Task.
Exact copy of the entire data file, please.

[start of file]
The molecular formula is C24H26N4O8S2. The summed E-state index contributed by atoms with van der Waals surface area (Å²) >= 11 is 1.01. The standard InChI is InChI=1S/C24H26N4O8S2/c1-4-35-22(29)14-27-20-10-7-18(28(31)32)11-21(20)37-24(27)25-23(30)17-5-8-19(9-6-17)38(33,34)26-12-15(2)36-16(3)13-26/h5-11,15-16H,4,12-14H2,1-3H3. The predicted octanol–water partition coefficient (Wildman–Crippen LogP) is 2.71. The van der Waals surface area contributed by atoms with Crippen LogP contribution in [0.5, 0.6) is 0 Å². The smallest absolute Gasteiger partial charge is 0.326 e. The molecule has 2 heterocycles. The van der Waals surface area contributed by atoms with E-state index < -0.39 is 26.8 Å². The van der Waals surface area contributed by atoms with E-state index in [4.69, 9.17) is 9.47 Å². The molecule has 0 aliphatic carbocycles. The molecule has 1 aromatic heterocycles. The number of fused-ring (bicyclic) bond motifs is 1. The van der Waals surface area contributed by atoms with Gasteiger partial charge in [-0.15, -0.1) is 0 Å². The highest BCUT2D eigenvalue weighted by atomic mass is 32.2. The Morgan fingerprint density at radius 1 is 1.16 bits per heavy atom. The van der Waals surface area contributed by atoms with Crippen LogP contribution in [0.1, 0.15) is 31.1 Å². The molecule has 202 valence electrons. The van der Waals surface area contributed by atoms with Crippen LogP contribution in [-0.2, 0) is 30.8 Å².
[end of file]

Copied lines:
The molecular formula is C24H26N4O8S2. The summed E-state index contributed by atoms with van der Waals surface area (Å²) >= 11 is 1.01. The standard InChI is InChI=1S/C24H26N4O8S2/c1-4-35-22(29)14-27-20-10-7-18(28(31)32)11-21(20)37-24(27)25-23(30)17-5-8-19(9-6-17)38(33,34)26-12-15(2)36-16(3)13-26/h5-11,15-16H,4,12-14H2,1-3H3. The predicted octanol–water partition coefficient (Wildman–Crippen LogP) is 2.71. The van der Waals surface area contributed by atoms with Crippen LogP contribution in [0.5, 0.6) is 0 Å². The smallest absolute Gasteiger partial charge is 0.326 e. The molecule has 2 heterocycles. The van der Waals surface area contributed by atoms with E-state index < -0.39 is 26.8 Å². The van der Waals surface area contributed by atoms with E-state index in [4.69, 9.17) is 9.47 Å². The molecule has 0 aliphatic carbocycles. The molecule has 1 aromatic heterocycles. The number of fused-ring (bicyclic) bond motifs is 1. The van der Waals surface area contributed by atoms with Gasteiger partial charge in [-0.15, -0.1) is 0 Å². The highest BCUT2D eigenvalue weighted by atomic mass is 32.2. The Morgan fingerprint density at radius 1 is 1.16 bits per heavy atom. The van der Waals surface area contributed by atoms with Crippen LogP contribution in [0.1, 0.15) is 31.1 Å². The molecule has 202 valence electrons. The van der Waals surface area contributed by atoms with Crippen LogP contribution in [-0.2, 0) is 30.8 Å².